Golden State Killer Victim Says She Can't Ski Because She's Still Triggered by Masks

Joseph James DeAngelo was arrested in 2018 after DNA on a genealogy website helped lead detectives to him.

As victims of the Golden State Killer plan to speak in court before he is sentenced to life in prison this week, one woman recounted how the night she was raped 44 years ago changed her life forever.

Jane Carson-Sandler spoke out ahead of Joseph James DeAngelo Jr.'s sentencing hearing this week, saying that sometimes she still experiences flashbacks from that night in 1976. DeAngelo, who was wearing a ski mask, confronted Carson-Sandler with a butcher knife as she lay in bed with her toddler son in her California home. Her husband had left for work.

Carson-Sandler said she can’t go skiing now out of fear she will be triggered by someone wearing a ski mask.

"Our wounds heal and our scars remain," Carson-Sandler said.

Carson-Sandler is just one of DeAngelo’s numerous victims. As part of a plea deal to spare him the death penalty, DeAngelo admitted to 161 crimes involving 48 people, including 13 murders and numerous rapes. Many of the sexual assaults he admitted to carrying out could not be prosecuted because the statute of limitations had passed by the time he was arrested.

DeAngelo carried out his crime spree in the '70s and '80s and the crimes were spread across multiple California counties. The then-unknown killer became known by several different names, such as the Original Night Stalker, Visalia Ranscaker, East Area Rapist and most recently, the Golden State Killer.

In the 1990s, detectives began to realize through DNA that the crimes were being committed by the same person. Among DeAngelo’s murder victims were Charlene and Lyman Smith, a Ventura couple found bludgeoned to death in the bedroom in March of 1980. Charlene was also raped. It was DNA from that case that eventually led to DeAngelo’s arrest.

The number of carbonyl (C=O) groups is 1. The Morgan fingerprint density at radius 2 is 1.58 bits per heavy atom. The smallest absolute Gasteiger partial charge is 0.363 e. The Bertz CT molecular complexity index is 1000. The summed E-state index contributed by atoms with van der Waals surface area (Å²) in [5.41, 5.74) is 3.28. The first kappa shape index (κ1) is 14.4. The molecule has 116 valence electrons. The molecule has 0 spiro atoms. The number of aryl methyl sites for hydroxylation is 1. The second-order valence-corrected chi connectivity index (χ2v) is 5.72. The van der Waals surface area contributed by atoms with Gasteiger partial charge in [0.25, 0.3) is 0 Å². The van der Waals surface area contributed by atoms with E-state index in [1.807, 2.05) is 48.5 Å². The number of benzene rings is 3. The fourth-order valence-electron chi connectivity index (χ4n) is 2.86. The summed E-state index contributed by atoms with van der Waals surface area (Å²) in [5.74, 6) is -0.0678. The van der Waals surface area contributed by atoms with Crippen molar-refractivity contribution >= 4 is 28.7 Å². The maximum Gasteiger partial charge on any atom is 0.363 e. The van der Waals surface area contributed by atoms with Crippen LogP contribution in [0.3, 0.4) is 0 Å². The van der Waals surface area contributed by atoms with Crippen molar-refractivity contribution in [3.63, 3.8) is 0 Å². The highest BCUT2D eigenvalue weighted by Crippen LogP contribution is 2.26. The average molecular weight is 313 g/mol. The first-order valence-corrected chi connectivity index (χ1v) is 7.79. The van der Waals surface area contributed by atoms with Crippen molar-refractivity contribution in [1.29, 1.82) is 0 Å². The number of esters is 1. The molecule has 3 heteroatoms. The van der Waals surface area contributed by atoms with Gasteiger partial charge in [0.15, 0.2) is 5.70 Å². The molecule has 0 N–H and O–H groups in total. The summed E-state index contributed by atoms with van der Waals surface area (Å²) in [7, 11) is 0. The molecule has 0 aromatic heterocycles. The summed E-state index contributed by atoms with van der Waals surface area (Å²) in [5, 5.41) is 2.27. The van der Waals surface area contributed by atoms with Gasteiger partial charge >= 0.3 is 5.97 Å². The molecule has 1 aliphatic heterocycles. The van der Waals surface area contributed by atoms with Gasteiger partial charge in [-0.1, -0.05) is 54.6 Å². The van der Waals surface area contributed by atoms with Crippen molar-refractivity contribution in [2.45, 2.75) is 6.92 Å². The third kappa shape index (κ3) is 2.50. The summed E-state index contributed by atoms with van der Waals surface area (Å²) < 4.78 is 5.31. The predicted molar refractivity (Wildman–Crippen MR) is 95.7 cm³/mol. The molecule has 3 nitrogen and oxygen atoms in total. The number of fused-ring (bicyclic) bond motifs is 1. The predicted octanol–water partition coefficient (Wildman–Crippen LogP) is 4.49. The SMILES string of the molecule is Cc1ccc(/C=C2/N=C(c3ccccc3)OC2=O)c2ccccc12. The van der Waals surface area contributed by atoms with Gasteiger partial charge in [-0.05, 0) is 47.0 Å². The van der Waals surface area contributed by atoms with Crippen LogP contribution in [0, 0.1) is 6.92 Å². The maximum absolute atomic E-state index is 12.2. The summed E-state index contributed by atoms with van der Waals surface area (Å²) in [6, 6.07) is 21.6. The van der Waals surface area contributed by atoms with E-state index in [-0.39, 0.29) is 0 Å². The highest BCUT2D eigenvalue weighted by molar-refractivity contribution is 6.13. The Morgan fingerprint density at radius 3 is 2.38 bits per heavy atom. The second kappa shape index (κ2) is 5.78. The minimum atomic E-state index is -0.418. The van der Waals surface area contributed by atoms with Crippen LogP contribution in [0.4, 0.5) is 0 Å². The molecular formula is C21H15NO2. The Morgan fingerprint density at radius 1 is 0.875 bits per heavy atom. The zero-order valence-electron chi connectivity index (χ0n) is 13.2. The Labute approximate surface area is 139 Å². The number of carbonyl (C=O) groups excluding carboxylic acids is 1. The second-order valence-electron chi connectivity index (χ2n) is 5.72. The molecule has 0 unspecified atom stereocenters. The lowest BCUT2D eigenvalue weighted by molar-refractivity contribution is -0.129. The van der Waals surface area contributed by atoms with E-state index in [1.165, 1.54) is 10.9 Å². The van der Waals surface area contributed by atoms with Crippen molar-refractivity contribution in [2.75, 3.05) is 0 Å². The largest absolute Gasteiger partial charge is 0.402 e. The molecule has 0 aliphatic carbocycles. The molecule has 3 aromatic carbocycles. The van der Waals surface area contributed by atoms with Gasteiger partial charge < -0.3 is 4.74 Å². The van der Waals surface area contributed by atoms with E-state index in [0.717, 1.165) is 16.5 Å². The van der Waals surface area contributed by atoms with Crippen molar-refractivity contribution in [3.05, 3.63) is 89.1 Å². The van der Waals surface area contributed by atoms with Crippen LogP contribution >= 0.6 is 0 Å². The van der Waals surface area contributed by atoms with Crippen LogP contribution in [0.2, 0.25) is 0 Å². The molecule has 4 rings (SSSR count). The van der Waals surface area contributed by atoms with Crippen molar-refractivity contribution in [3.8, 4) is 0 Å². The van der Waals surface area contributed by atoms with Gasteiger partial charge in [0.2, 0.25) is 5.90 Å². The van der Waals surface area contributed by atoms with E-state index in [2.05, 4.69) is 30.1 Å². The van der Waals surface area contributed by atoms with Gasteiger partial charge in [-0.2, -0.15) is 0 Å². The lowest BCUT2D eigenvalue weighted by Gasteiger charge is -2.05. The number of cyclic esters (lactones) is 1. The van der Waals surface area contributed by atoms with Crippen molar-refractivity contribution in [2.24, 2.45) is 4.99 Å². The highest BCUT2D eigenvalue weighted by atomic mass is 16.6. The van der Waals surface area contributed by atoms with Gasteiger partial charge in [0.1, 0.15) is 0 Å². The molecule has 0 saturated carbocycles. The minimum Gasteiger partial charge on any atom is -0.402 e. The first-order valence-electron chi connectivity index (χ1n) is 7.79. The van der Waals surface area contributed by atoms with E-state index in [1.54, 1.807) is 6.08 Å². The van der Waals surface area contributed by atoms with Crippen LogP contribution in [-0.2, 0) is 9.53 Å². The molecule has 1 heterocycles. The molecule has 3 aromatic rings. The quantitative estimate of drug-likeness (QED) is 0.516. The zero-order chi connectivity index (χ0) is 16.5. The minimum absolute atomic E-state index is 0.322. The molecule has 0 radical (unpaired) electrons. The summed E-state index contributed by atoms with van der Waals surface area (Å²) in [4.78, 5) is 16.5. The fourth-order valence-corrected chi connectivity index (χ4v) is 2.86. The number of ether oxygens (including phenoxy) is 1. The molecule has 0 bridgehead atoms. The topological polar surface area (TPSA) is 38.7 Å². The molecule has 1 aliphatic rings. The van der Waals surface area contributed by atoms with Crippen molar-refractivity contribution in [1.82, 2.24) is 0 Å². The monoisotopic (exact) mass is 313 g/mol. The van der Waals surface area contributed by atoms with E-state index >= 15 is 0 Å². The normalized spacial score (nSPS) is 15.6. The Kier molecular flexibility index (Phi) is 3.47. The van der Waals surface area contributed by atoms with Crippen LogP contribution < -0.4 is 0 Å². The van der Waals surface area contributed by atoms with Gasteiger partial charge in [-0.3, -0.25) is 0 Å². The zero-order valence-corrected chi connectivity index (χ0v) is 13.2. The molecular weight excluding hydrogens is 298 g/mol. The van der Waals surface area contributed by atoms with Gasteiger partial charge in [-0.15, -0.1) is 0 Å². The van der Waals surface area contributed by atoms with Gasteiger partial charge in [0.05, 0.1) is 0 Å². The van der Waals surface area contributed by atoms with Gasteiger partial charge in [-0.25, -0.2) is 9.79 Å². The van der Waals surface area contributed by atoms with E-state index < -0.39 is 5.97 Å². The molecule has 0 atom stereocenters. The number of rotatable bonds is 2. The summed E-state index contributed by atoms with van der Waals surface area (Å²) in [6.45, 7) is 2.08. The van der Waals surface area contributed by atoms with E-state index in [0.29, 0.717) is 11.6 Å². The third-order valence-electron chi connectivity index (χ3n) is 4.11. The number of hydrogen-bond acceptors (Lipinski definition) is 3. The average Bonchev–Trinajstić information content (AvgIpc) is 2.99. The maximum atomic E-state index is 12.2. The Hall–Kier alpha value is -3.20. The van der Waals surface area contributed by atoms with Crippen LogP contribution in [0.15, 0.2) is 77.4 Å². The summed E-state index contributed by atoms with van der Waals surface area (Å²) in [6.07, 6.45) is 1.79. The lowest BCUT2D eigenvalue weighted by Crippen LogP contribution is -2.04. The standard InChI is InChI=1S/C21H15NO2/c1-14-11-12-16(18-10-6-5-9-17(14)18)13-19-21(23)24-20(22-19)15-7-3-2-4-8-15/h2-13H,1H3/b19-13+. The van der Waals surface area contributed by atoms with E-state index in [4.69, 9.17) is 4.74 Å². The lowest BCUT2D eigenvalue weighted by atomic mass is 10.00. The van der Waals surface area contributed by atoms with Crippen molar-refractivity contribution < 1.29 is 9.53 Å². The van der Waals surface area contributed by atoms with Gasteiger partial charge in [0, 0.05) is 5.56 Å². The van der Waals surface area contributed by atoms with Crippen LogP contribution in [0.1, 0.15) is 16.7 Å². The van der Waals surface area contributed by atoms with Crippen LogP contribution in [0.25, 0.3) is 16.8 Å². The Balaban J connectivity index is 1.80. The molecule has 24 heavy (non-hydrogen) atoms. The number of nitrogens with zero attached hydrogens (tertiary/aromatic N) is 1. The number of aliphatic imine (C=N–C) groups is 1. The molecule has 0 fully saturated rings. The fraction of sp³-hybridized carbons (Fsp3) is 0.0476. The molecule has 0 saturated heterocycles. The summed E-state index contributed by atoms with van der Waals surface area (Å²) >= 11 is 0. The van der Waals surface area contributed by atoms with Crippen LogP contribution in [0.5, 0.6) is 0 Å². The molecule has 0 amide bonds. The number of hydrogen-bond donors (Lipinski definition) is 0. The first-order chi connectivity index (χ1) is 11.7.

In their search for the Golden State Killer, investigators uploaded DNA left at crime scenes to GEDmatch and looked at the connections that popped up. From there, authorities probed the connections and ultimately obtained a direct DNA sample from an unidentified object discarded by DeAngelo, authorities said. They plugged DeAngelo’s DNA back into the genealogy website and found a match, officials said. 

On Tuesday, testimony from DeAngelo’s Sacramento County rape victims alone is expected to take a full day. More rape victims and family members of those murdered by DeAngelo, 74, are also supposed to speak on Wednesday and Thursday in Sacramento County Superior Court.

"The statements from all victims are designed to enlighten all parties and the public to the swath of damage that violent predators leave in their wake," said Cheryl Temple, Ventura County's chief assistant district attorney. "They can be cathartic for victims to write and deliver, and they truly shift the focus from the defendant to the societal impact of crime.”

The court proceedings are set to be live-streamed on the Sacramento County Superior Court's YouTube channel.